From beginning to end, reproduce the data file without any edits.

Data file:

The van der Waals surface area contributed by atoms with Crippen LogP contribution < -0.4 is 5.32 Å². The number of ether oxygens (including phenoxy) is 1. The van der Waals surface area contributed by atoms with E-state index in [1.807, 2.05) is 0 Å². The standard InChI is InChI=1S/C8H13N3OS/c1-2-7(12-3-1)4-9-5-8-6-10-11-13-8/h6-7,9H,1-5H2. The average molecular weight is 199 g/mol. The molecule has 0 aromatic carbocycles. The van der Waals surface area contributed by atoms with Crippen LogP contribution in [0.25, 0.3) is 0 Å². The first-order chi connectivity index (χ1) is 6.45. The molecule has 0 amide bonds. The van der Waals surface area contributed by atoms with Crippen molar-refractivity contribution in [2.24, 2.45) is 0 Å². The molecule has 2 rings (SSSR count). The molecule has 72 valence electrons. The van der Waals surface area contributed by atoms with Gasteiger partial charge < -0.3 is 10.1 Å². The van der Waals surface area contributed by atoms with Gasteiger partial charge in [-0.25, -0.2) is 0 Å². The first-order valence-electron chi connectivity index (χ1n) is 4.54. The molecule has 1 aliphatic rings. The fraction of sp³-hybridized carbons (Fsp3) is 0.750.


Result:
The van der Waals surface area contributed by atoms with Crippen LogP contribution < -0.4 is 5.32 Å². The number of ether oxygens (including phenoxy) is 1. The van der Waals surface area contributed by atoms with E-state index in [1.807, 2.05) is 0 Å². The standard InChI is InChI=1S/C8H13N3OS/c1-2-7(12-3-1)4-9-5-8-6-10-11-13-8/h6-7,9H,1-5H2. The average molecular weight is 199 g/mol. The molecule has 0 aromatic carbocycles. The van der Waals surface area contributed by atoms with Crippen LogP contribution in [0.25, 0.3) is 0 Å². The first-order chi connectivity index (χ1) is 6.45. The molecule has 0 amide bonds. The van der Waals surface area contributed by atoms with Crippen molar-refractivity contribution in [2.24, 2.45) is 0 Å². The molecule has 2 rings (SSSR count). The molecule has 72 valence electrons. The van der Waals surface area contributed by atoms with Gasteiger partial charge < -0.3 is 10.1 Å². The van der Waals surface area contributed by atoms with Gasteiger partial charge in [-0.25, -0.2) is 0 Å². The first-order valence-electron chi connectivity index (χ1n) is 4.54. The molecule has 1 aliphatic rings. The fraction of sp³-hybridized carbons (Fsp3) is 0.750.